By Michael Lewis
FrontRowSoccer.com Editor

We all want to see beautiful soccer.

After all, it is the beautiful game.

End to end action.

Fabulous goal-scoring opportunities.

Heart-stopping saves.

Fantastic defending by the team we are backing and even a spectacular save or two by the goalkeeper.

Of course, we don’t witness that every game.

Heck, we don’t see that in enough games.

But that is the nature of the sport.

Which brings us to the U.S. men’s 1-0 win over Costa Rica in the Concacaf Olympic Qualifying Championship Thursday night.

It was an uneven affair, to say the least, with both teams showing their nerves, especially during the early stages. The Americans had some chances, but what was glaring was their sloppiness in the back, especially during their build-up when they lost the ball and put their goalkeeper in jeopardy.

That keeper, David Ochoa, was up to the ask and then some, making all of the stops to deny and frustrate the Ticos nine times.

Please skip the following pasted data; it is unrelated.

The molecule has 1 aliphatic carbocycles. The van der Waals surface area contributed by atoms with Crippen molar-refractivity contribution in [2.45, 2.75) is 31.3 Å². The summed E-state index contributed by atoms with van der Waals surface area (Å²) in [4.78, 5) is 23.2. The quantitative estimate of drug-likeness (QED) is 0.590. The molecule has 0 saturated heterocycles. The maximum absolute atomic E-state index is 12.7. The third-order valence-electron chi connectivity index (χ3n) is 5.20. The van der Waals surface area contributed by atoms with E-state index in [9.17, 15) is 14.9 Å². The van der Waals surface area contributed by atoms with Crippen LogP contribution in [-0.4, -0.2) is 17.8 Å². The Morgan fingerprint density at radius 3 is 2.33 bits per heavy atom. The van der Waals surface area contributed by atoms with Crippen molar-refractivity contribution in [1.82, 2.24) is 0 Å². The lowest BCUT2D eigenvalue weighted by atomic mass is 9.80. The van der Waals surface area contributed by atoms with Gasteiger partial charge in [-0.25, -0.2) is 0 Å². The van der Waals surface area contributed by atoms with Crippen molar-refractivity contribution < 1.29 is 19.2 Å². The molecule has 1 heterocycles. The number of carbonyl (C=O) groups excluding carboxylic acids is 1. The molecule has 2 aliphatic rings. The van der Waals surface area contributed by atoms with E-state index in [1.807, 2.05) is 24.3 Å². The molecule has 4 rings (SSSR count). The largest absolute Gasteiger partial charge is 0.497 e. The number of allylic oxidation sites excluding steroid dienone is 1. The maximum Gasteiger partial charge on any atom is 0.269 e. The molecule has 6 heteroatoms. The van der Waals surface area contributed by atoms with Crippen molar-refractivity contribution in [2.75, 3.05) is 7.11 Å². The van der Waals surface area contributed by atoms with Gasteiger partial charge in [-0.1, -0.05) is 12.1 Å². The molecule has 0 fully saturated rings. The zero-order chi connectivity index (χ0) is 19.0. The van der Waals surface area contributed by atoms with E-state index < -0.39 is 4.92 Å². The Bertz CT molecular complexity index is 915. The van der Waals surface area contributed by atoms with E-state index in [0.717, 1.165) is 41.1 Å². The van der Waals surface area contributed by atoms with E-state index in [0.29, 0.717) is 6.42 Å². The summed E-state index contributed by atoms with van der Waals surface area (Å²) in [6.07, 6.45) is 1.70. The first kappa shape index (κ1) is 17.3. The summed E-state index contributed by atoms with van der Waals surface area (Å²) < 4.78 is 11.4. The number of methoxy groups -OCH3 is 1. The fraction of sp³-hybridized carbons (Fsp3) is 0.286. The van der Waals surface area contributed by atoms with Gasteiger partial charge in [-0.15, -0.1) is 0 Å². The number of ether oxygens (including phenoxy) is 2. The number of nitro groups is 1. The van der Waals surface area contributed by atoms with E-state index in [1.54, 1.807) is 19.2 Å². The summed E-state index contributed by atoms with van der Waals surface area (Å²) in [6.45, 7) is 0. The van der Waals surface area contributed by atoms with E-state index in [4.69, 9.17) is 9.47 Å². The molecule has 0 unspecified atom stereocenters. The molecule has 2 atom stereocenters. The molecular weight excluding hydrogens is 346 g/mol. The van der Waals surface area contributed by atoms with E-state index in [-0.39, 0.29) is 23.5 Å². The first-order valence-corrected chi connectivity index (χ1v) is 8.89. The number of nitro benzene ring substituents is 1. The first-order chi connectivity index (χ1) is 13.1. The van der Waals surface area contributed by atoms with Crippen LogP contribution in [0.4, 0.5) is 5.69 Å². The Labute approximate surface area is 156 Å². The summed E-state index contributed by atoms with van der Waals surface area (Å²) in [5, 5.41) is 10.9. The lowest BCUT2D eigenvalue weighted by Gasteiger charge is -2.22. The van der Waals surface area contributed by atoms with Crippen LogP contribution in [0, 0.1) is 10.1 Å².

On the positive side, the USMNT grinded it out and closed out the match, deflecting several Costa Rica attempts to equalize over the final 10-15 minutes.

Behind the USA’s problems was the bottom line, which was the top line on the scoreboard, aka the final score:

USA 1, Costa Rica 0

Translated: Three points in group play that will last seven days.

There is little room for error and many times when a team wins its first game of similar situations, it usually moves on in the competition (teams that win their World Cup openers reach the Round of 16 about 88 percent of the time).

The USMNT is one step closer to the semifinals, where both winners will clinch a spot at the Tokyo Summer Games. But the team has much work to do before it faces the Dominican Republic Sunday and then Mexico Wednesday.

Like it or not, many games at the national team stage are more ugly than beautiful. It is more important to survive than to paint a pretty picture.

While I love creative plays and goal that have my soul give a standing ovation, I’d rather win ugly then lose beautifully.

You know what’s really beautiful?

Three points in a short series.